In the 1970s, around the time of the first Earth Day celebrations, artists such as Robert Smithson set out into the great American West with bulldozers, eager to redefine mankind's relationship with the natural world. They made massive marks on the landscape—digging giant holes, piling up mounds of soil, even dumping asphalt down hillsides in the desert—an art form akin to the great earthworks of ancient civilizations. Smithson, who died in a helicopter crash at the height of his career, became the beloved godfather of the genre known as land art; his 1970 masterpiece, Spiral Jetty, a 457-meter-long curlicue that stretches out into Utah's Great Salt Lake and now spends most of its days underwater, has become the movement's trademark.
A new exhibit at London's Barbican Centre, Radical Nature: Art and Architecture for a Changing Planet 1969–2009 (June 19 through Oct. 20), traces the developments among the avant-garde in perfecting the marriage of art and the environment since Smithson first began moving around piles of dirt. After all, those early pioneers barely touched on the ideals of the environmental movement, inspired instead by the cold, austere minimalism of their day, epitomized in Donald Judd's endless rows of boxes. But it wasn't long before a new round of practitioners gave environmental art context and meaning. By the 1980s, artists such as Agnes Denes and Alan Sonfist had brought the movement out of the desert and back to the center of the art world: New York City. Denes planted a wheat field next to the World Trade Center, and Sonfist restored a strip of land in the middle of lower Manhattan to primeval forest.
Their efforts produced more art activism than art-gallery shows. In Germany the artist Joseph Beuys took to the streets, planting 7,000 oak trees in 1982 and standing as a candidate for the Greens. Mierle Laderman Ukeles shook hands with New York's 8,500 sanitation workers to thank them for their service, and mirrored the sides of their garbage trucks to get the city to literally reflect on what it throws away. The Harrisons, a husband-and-wife team living off the grid, constructed portable fish farms and vegetable gardens meant to feed whole families. Their monotonous rows of planter boxes poke fun at Smithson's highbrow minimalist influences.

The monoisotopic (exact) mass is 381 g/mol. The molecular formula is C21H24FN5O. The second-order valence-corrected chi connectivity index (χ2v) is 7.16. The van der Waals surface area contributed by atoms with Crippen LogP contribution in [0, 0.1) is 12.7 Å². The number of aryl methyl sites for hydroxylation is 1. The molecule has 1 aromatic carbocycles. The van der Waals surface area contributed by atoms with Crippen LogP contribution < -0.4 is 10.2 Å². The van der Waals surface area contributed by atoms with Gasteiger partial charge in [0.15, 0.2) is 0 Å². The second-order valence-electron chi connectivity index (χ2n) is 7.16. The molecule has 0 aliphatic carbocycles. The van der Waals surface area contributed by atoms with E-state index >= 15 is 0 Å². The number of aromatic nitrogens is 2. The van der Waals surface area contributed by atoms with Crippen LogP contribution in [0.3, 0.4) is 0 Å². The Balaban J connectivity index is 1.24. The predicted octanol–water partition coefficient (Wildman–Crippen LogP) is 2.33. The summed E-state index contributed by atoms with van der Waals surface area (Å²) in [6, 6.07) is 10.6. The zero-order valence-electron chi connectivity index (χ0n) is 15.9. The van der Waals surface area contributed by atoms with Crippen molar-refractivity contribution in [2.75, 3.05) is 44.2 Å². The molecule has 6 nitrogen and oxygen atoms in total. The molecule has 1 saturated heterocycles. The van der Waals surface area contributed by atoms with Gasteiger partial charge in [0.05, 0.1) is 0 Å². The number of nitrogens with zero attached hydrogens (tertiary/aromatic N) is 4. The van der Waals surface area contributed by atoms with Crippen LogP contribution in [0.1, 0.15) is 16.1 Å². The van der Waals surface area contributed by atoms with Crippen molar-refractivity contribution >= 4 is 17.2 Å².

Indeed, the exhibit shows that environmental artists developed an ironic sense of humor as time passed, undoubtedly frustrated by the lack of progress in the broader environmental movement. In Fallen Forest, Henrik Håkansson has flipped an enormous patch of rainforest on its side and lit it like a movie studio, symbolizing the imbalance between humankind and nature. And husband-and-wife team Heather and Ivan Morison have built a playful geodesic wood cabin beside the outdoor fountain (a nod to Richard Buckminster Fuller, also included in this exhibit, the famous architect who inspired an entire generation of bubble-shaped hippie communes). But its fantastical proportions belie its somber function. Entitled I'm So Sorry, Goodbye, the cabin is designed to be a refuge after an environmental disaster, implying it may already be too late to avoid the worst effects of global warming.
That somewhat defeated tone pervades much of the newer work, which reveals little of the excitement for building an environmentally friendly future found in the campaigns of Beuys and Ukeles. Perhaps that's only natural after 40 years of environmental art, when for most of that time, so few have paid attention to the message.